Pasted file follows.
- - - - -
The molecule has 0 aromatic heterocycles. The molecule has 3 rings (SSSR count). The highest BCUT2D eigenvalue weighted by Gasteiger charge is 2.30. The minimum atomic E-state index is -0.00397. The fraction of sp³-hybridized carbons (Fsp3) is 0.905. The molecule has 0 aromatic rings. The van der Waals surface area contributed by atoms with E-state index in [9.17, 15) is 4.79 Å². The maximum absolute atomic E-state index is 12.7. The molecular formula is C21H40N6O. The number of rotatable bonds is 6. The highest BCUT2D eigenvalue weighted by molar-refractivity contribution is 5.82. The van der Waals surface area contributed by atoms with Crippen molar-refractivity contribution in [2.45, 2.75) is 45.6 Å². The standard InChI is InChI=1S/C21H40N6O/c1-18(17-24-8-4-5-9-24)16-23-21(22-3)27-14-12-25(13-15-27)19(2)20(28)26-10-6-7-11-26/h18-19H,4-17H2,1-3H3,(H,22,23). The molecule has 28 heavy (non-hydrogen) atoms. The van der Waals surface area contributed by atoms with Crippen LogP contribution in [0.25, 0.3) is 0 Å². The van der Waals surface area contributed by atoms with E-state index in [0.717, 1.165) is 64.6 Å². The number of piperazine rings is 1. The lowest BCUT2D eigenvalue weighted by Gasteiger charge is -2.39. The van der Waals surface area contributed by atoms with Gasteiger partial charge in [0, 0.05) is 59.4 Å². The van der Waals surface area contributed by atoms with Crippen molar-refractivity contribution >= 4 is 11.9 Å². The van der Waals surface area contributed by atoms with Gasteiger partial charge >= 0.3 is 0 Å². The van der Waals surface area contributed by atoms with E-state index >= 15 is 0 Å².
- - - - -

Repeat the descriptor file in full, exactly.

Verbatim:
The molecule has 0 aromatic heterocycles. The molecule has 3 rings (SSSR count). The highest BCUT2D eigenvalue weighted by Gasteiger charge is 2.30. The minimum atomic E-state index is -0.00397. The fraction of sp³-hybridized carbons (Fsp3) is 0.905. The molecule has 0 aromatic rings. The van der Waals surface area contributed by atoms with E-state index in [9.17, 15) is 4.79 Å². The maximum absolute atomic E-state index is 12.7. The molecular formula is C21H40N6O. The number of rotatable bonds is 6. The highest BCUT2D eigenvalue weighted by molar-refractivity contribution is 5.82. The van der Waals surface area contributed by atoms with Crippen molar-refractivity contribution in [2.45, 2.75) is 45.6 Å². The standard InChI is InChI=1S/C21H40N6O/c1-18(17-24-8-4-5-9-24)16-23-21(22-3)27-14-12-25(13-15-27)19(2)20(28)26-10-6-7-11-26/h18-19H,4-17H2,1-3H3,(H,22,23). The molecule has 28 heavy (non-hydrogen) atoms. The van der Waals surface area contributed by atoms with Crippen LogP contribution in [0.25, 0.3) is 0 Å². The van der Waals surface area contributed by atoms with E-state index in [0.717, 1.165) is 64.6 Å². The number of piperazine rings is 1. The lowest BCUT2D eigenvalue weighted by Gasteiger charge is -2.39. The van der Waals surface area contributed by atoms with Gasteiger partial charge in [0, 0.05) is 59.4 Å². The van der Waals surface area contributed by atoms with Crippen molar-refractivity contribution >= 4 is 11.9 Å². The van der Waals surface area contributed by atoms with Gasteiger partial charge >= 0.3 is 0 Å². The van der Waals surface area contributed by atoms with E-state index >= 15 is 0 Å².